Posted: Aug 2, 2012 10:42 AM by David Ortiviz
Updated: Aug 2, 2012 3:10 PM
The number of tuberculosis cases in Alabama jumped last year after a decade of fairly steady decline, and experts said the nature of cases is changing, as well.
Alabama saw 161 TB cases last year, a 10 percent increase from 2010. A confirmed case in Tuscaloosa two weeks ago was the 83rd case of the potentially deadly disease in Alabama this year.
There's no clear cause for the increase, said Pam Barrett, director of the tuberculosis program with the Alabama Department of Public Health. But officials are watching the numbers this year closely, she said, and there's no doubt about what it will take to minimize new outbreaks: boots on the ground.
"The field staff is the key to the decline of TB throughout the state," Barrett said.
Another thing of which health officials are certain is that they're seeing a different sort of victim than in years past. Historically, those most at risk have been people who grew up a generation ago, when TB was a much bigger problem. Infection rates have plummeted because of advances in treatment and management.
Today, however, they're seeing more immigrant victims and more people with other medical problems.
"The cases are different than the historical TB patients," Barrett said. "We have a lot of foreign-born TB. We have people with HIV; they're immuno-compromised."
That's consistent with national trends. According to the Centers for Disease Control and Prevention in Atlanta, 60 percent of all cases nationally last year were among foreign-born residents. The highest rate of infection nationally is among people of Asian descent, who face a rate of infection 22 times higher than the rate for whites, according to CDC data.
Nationally, 547 people died from TB in 2009, in 11,537 cases. That gives the disease a mortality rate of just under 5 percent.
TB is caused by a bacterium called Mycobacterium tuberculosis. Most commonly, the CDC said, it attacks the lungs, resulting in a persistent productive cough that may bring up blood, weight loss, fever, night sweats and fatigue.
About 10 percent of people will become infected with TB at some point in their lives, but most will never know it.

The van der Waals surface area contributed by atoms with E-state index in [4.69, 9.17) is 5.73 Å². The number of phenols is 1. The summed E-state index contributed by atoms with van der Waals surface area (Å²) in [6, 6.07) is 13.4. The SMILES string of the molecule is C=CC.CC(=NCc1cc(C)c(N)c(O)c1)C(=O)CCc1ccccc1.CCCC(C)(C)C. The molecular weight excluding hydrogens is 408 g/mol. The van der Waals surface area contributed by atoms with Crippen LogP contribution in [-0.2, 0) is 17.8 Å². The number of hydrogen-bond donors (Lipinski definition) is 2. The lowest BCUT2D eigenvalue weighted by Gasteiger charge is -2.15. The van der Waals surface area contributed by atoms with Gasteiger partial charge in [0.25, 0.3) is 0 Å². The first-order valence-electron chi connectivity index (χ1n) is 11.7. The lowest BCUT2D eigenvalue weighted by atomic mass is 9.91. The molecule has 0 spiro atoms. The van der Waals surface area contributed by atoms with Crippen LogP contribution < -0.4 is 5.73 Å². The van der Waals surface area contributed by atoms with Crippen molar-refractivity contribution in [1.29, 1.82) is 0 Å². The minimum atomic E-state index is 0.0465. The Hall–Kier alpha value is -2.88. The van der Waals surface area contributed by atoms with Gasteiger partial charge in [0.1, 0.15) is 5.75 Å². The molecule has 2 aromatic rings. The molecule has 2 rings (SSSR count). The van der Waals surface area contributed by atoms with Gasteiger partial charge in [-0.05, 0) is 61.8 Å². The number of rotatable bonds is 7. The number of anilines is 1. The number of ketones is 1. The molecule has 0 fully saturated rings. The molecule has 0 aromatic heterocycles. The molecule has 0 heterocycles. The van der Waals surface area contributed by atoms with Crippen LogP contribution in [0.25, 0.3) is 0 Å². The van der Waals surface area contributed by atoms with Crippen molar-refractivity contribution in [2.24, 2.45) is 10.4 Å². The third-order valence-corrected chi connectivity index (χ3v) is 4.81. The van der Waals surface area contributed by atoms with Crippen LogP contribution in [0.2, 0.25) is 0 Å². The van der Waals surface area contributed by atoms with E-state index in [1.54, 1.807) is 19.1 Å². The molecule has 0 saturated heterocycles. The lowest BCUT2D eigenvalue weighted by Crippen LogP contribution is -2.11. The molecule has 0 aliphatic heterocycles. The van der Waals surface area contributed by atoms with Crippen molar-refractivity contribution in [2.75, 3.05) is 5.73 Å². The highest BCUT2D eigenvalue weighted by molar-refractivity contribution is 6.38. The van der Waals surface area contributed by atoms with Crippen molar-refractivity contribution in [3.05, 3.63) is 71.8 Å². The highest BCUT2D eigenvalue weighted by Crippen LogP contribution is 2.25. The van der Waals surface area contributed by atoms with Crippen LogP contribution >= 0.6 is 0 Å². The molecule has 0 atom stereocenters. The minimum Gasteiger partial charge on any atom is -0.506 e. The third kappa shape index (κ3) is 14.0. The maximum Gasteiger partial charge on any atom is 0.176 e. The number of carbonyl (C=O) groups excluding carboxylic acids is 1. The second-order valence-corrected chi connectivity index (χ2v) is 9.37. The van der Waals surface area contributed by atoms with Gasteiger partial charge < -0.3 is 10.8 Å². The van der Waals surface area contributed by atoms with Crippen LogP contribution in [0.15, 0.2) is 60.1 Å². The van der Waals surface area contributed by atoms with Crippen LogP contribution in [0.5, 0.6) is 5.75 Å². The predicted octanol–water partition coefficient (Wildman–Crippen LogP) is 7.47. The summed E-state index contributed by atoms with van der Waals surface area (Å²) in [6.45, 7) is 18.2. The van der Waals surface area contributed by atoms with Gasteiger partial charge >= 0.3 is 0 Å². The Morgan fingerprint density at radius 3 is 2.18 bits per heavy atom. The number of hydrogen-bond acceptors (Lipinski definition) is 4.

"If you have the TB germ, as long as your immune system is healthy, you may never develop active TB," Barrett said.
The bacteria are airborne, making those who work in an enclosed space with an infected person more likely to become infected themselves.
The rate of infection, and the numbers infected, have plummeted in the United States and Alabama over the past generation. In the 1990s, Alabama saw more than 400 cases a year, about three times the current numbers. As recently as 2003, Alabama had a confirmed case rate of 5.5 in every 100,000 population.
In 2010, before the 2011 jump, the state recorded a record low 146 cases for a confirmed case rate of 3.1 per 100,000.
Rates have come down so dramatically in Alabama and the nation because public health officials have learned to quickly identify cases, and to begin procedures to limit exposure of others even before cases are confirmed, Barrett said.
The Alabama Department of Public Health typically runs tests on patients suspected of having TB no later than one day after the case is reported, and they administer drugs to control it even before getting back test results.
A state-run team also interviews a patient's family, friends and co-workers to identify those at risk, and tests everyone who may have been exposed.
"We're not just sitting around," Barrett said. "We're gathering information about family, work, things like that. And usually by the second or third day we have our laboratory confirmation. We like to jump right on it."